Dr. William J. Thompkins


The son of a former slave, William J. Thompkins had a multi-faceted career as a physician, hospital administrator, newspaper publisher, and civil servant.

Dr. William Thompkins
Dr. William Thompkins. Courtesy of the Missouri Valley Special Collections.

Thompkins was born in Jefferson City, Missouri. He became acquainted with numerous Missouri politicians while he was going to school and working as a bellboy at the old Madison House Hotel. He received a Bachelor of Science degree from Lincoln University in Jefferson City. He later studied at the University of Colorado and at Howard University in Washington, D.C. He served his internship in Washington at the Freedmen Hospital and moved to Kansas City to practice medicine in 1906.

A respected physician, Thompkins was involved in the founding of General Hospital No. 2, which opened in 1908, and by 1924 it was the first hospital in the U.S. to be staffed entirely by African Americans. He was the hospital's superintendent from 1915-1922, the first African American to hold that position. During his tenure the hospital improved from a class D to a class A rating.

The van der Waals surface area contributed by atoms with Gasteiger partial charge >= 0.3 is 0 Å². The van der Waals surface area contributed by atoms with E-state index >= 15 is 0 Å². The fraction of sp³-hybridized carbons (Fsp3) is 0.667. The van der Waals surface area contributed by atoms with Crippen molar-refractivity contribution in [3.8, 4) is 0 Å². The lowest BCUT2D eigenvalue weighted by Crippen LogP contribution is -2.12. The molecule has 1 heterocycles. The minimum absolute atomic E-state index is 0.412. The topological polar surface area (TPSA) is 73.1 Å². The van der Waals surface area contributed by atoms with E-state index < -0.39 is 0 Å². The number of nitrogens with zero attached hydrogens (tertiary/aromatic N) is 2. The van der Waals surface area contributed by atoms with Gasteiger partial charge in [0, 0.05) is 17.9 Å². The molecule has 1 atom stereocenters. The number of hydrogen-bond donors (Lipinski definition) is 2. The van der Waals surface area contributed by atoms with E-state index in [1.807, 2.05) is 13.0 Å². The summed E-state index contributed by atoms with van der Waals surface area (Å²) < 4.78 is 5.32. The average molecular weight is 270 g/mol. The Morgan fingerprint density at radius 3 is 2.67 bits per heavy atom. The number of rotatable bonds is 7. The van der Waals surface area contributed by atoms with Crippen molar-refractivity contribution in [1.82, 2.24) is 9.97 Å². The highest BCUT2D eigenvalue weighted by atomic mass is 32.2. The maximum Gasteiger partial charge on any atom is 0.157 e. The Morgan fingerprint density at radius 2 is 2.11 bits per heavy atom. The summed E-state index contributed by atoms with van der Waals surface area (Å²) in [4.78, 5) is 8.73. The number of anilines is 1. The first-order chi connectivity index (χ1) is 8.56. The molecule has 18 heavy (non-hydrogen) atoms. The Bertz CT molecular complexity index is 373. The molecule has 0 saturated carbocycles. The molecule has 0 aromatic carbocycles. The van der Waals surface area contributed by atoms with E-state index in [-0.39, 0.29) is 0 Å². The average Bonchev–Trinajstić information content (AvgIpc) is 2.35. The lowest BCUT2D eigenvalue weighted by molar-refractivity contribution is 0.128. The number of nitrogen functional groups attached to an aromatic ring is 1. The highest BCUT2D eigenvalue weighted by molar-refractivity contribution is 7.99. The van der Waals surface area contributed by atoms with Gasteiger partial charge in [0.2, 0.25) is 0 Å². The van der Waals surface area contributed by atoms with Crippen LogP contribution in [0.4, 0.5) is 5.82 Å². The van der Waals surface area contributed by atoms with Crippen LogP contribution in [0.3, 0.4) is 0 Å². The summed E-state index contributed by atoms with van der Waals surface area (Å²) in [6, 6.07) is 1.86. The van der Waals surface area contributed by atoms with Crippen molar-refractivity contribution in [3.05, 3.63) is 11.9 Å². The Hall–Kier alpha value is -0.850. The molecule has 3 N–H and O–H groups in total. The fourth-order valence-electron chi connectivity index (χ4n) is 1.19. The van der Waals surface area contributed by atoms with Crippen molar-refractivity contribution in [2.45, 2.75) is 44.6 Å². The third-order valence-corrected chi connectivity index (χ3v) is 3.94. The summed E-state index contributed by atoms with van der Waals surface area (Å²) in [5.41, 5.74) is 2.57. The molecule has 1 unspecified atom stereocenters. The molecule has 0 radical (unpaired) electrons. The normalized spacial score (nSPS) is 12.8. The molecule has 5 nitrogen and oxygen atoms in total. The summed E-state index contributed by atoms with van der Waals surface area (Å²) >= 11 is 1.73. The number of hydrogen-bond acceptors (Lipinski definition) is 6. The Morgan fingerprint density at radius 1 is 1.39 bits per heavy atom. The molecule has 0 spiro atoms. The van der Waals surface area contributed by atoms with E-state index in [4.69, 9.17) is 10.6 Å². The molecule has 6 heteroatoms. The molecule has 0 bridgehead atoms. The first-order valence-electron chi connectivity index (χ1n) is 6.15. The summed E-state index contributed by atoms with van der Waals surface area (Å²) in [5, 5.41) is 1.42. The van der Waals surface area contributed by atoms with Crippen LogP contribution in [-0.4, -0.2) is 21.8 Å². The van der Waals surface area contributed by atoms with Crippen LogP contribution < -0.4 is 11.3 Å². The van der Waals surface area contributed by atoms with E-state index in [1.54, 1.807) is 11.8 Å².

Thompkins was appointed an assistant health commissioner in 1927 and conducted an important survey of tuberculosis and housing conditions among blacks in Kansas City. As a result of his survey, hundreds of houses were condemned, and a new hospital serving African Americans was built. The American Public Health Commission adopted the plan of his survey as a model, and President Hoover presented his housing plan to the National Housing Commission in 1930.

In 1928, Thompkins, a staunch Democrat, and Felix Payne, a businessman with connections to the Pendergast machine, started a weekly newspaper serving the black community. The Kansas City American became the Democratic rival of the Chester Franklin's Republican Kansas City Call. In 1932, Thompkins was named president of the National Colored Democratic Association and helped elect Franklin Roosevelt as president. In appreciation, Roosevelt appointed Thompkins recorder of deeds for the District of Columbia, a position he held from 1934 until his death ten years later.


A previous version of this article is published on kchistory.org: http://kchistory.org/content/biography-william-j-thompkins-md-1884-1944…

Primary Sources